Androecium 6. Androecial members free of the perianth, or adnate; free of one another, or coherent (the filaments often connate at the base); 2 whorled (3+3). Androecium exclusively of fertile stamens. Stamens 6; inserted when epipetalous, near the base of the corolla tube; diplostemonous; oppositisepalous; both alternating with and opposite the corolla members; alterniperianthial; filantherous (the filaments short, the anthers usually very long but shorter than the corolla). Anthers (sub-) basifixed; non-versatile; dehiscing via pores to dehiscing via short slits (by one, two or four openings); introrse; unilocular (occasionally), or bilocular; bisporangiate (when unilocular), or tetrasporangiate; shortly appendaged. The anther appendages apical (by short connective extension). Endothecium developing fibrous thickenings. The endothecial thickenings spiral. Microsporogenesis probably simultaneous. The initial microspore tetrads tetrahedral. Tapetum glandular. Pollen shed as single grains. Pollen grains aperturate; 1 aperturate, or 2 aperturate; sulcate, or sulculate, or zoniaperturate; probably 2-celled.
Gynoecium 3 carpelled. Carpels isomerous with the perianth. The pistil 1 celled, or 3 celled. Gynoecium syncarpous; eu-syncarpous; superior. Ovary 3 locular (but the partitions sometimes incomplete near the top, and only one of the locules fertile in Spathanthus). Gynoecium stylate. Styles 1; apical. Stigmas 1; simple. Placentation axile, or basal to axile (when few-ovuled). Ovules 1–2 per locule, or 5–50 per locule (to many); ascending; anatropous; crassinucellate. Embryo-sac development Polygonum-type. Endosperm formation nuclear.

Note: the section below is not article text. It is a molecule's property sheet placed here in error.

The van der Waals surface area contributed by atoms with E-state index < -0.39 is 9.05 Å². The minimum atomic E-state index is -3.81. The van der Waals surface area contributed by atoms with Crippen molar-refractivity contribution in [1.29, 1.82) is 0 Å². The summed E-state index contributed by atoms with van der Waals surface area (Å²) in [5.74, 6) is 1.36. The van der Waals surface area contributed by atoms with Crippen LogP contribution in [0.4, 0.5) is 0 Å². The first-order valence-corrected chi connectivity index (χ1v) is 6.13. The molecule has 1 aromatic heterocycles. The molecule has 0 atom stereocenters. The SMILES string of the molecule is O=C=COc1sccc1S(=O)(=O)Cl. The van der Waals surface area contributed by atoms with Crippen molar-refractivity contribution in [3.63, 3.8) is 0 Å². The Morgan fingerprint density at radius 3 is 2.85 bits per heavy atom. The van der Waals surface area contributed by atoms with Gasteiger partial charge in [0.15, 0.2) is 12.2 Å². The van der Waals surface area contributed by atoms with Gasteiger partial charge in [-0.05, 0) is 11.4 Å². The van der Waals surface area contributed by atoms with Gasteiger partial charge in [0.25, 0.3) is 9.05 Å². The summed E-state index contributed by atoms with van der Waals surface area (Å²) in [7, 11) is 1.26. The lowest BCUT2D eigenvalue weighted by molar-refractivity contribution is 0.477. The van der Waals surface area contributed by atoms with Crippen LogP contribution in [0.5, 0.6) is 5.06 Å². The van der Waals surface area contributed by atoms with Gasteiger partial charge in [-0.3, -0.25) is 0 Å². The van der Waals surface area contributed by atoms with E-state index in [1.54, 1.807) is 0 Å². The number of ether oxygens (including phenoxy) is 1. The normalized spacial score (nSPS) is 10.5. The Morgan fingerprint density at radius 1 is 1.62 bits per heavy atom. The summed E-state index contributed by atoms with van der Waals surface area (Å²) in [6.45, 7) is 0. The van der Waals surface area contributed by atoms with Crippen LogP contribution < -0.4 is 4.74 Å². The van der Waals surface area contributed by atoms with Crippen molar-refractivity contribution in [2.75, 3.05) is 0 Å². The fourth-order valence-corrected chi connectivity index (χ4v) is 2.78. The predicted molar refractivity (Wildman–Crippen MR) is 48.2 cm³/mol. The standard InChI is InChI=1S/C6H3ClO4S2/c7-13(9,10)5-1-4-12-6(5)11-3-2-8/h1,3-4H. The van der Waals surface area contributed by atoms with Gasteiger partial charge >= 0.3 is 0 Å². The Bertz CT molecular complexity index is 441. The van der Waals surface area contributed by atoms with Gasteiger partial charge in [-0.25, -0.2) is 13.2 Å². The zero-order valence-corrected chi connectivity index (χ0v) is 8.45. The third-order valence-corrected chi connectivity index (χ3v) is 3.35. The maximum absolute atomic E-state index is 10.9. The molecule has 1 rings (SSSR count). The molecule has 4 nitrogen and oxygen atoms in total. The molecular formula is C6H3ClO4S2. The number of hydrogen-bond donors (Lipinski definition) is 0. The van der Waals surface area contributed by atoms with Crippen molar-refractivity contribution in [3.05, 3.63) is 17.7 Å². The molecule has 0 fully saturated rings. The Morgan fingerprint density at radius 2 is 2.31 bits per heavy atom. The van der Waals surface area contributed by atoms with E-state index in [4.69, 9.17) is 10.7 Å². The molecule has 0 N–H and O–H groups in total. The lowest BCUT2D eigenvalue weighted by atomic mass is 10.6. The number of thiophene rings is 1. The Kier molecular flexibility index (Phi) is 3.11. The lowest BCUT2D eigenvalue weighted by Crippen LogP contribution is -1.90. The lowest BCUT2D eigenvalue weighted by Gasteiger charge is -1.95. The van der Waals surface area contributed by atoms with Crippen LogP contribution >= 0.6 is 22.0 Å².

Fruit non-fleshy; dehiscent; a capsule. Capsules loculicidal. Seeds copiously endospermic. Endosperm not oily (mealy, starchy). Seeds winged, or wingless. Seeds with starch. Embryo rudimentary at the time of seed release (small, lenticular, situated at the micropylar end). Testa without phytomelan.
Seedling. Coleoptile absent.
Physiology, phytochemistry. Acumulated starch other than exclusively pteridophyte type. Aluminium accumulation demonstrated (the most notable of Monocots in this respect).
Geography, cytology. Paleotropical (Maschalocephalus only), or Neotropical. Tropical. Eastern tropical South America, West tropical Africa. 2n = 22 in Maschalocephalus.
Taxonomy. Subclass Monocotyledonae. Dahlgren et al. Superorder Commeliniflorae; Commelinales. APG 3 core angiosperms; Superorder Lilianae; commelinid Monocot; Order Poales.
Species 80. Genera 17; Amphiphyllum, Cephalostemon, Duckea, Epidryos, Guacamaya, Kunhardtia, Marahuacaea, Maschalocephalus, Monotrema, Phelpsiella, Potarophytum, Rapatea, Saxofridericia, Schoenocephalum, Spathanthus, Stegolepis, Windsorina.
Illustrations. • Rapatea pycnocephala and R. paludosa: Fl. Brasiliensis III (1842–1871). • Schoenocephalium arthrophyllym and Spathanthus unilateralis: Fl. Brasiliensis III (1842–1871).
The descriptions are offered for casual browsing only. We strongly advise against extracting comparative information from them. This is much more easily achieved using the interactive key, which allows access to the character list, illustrations, full and partial descriptions, diagnostic descriptions, differences and similarities between taxa, lists of taxa exhibiting or lacking specified attributes, distributions of character states within any set of taxa, geographical distribution, genera included in each family, and classifications (Dahlgren; Dahlgren, Clifford, and Yeo; Cronquist; APG).
Cite this publication as: ‘Watson, L., and Dallwitz, M.J. 1992 onwards. The families of flowering plants: descriptions, illustrations, identification, and information retrieval. Version: 2nd April 2015. delta-intkey.com’.